A book that first got me interested in pursuing Data Science was Claude C. Hopkins’ Scientific Advertising. Hopkins pioneered the use of statistical testing and test campaigns in the field of advertising. While Hopkins focused on print advertising and supermarket mailers, many of his followers like David Ogilvy would expand his concepts to television and later to the internet. Tracking media consumption was essential to how publications and channels would value their advertisement. Just as a restaurant in Milwaukee would not want to advertise in Tallahassee, knowing who a channel would reach was just as important as learning the audience size.
Target had an interesting case of targeting a customer in 2012. Almost half of our daily decisions are habitual decisions rather than conscious decisions, so reaching soon-to-be parents early-on is one of the holy grails for advertisers, as this group most often totally commits to a brand. Through analyzing changes in buying habits, the statistician Andrew Pole was able to design a model that helped Target predict soon-to-be parents before their child was due. The model was briefly in the popular conscious when its accuracy led to an angry father in Minneapolis berating the manager his local Target for mailing his high school-aged daughter advertisement, only for him to find out that his daughter was in fact pregnant. Because the practice made some customers queasy, Target revised their coupon distribution to appear random, finding that as long as the pregnant woman felt she wasn’t being spied on, she’d buy the desired brand.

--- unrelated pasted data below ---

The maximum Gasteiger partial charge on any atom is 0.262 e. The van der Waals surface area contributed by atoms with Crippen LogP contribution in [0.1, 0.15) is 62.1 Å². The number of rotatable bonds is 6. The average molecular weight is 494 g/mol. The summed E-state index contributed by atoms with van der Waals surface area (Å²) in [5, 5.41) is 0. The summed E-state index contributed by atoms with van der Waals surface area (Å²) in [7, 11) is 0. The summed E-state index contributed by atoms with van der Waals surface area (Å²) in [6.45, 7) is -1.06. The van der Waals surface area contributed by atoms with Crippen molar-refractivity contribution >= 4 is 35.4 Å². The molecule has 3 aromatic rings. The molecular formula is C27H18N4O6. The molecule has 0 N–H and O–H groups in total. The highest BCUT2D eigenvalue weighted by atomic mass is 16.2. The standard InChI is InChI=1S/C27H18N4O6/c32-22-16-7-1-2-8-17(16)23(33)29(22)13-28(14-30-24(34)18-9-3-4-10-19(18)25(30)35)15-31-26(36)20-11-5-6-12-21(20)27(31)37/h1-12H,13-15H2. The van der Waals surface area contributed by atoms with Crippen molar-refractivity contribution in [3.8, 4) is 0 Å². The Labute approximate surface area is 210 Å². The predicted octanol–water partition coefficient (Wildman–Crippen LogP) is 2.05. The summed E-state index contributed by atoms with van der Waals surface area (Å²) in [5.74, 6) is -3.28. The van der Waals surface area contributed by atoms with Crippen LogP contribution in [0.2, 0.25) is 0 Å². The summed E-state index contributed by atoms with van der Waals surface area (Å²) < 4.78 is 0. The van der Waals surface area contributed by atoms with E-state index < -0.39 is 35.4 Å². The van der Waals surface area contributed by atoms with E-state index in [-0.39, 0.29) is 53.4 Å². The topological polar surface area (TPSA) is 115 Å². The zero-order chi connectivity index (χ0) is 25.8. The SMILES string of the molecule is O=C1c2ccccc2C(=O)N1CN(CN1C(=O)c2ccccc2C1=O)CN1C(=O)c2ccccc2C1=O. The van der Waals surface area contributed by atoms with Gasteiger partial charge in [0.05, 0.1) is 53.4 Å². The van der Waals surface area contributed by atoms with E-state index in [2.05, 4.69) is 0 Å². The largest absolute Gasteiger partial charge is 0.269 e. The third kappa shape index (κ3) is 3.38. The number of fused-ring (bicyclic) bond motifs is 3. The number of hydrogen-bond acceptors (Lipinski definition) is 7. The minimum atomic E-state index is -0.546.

While supermarket stores like Target use data gleaned from a customer’s participation in loyalty programs and credit cards in conjunction with purchased personal data like ethnicity, salary, birth records, and voter affiliation to predict and encourage consumer habits, I was interested to learn how tracking media consumption began.
Interestingly, modern consumption tracking was begun by the same company that helped produce a consumer price index for supermarkets, Nielsen.Like many, I always assumed this form of data collection was performed exclusively through phone calls. While this was the primary method employed by their competitor, Hooper Ratings, Nielsen employed a device called an Audimeter that attached itself to select radio and television sets andwould report at what times the set was on and to what stations the set was tuned. Prior to the use of cable television boxes to report viewer habits, the Audimeter was used in a sample of American homes and made its recordings of viewer habits on a 16mm film. When the film was filled, the film cartridge would eject and provide the consumer with a quarter so that they could mail the cartridge to Nielsen for reporting.
Not only did Nielsen ratings allow networks to better price advertisements and shape creative content, but from it, it would let them know if an advertisement actually reached the right group. Perhaps because of their large investment in Univac computers, they were able to extrapolate valuable insights from this large body of data, not only for their partnered brands but for television and radio writers as well.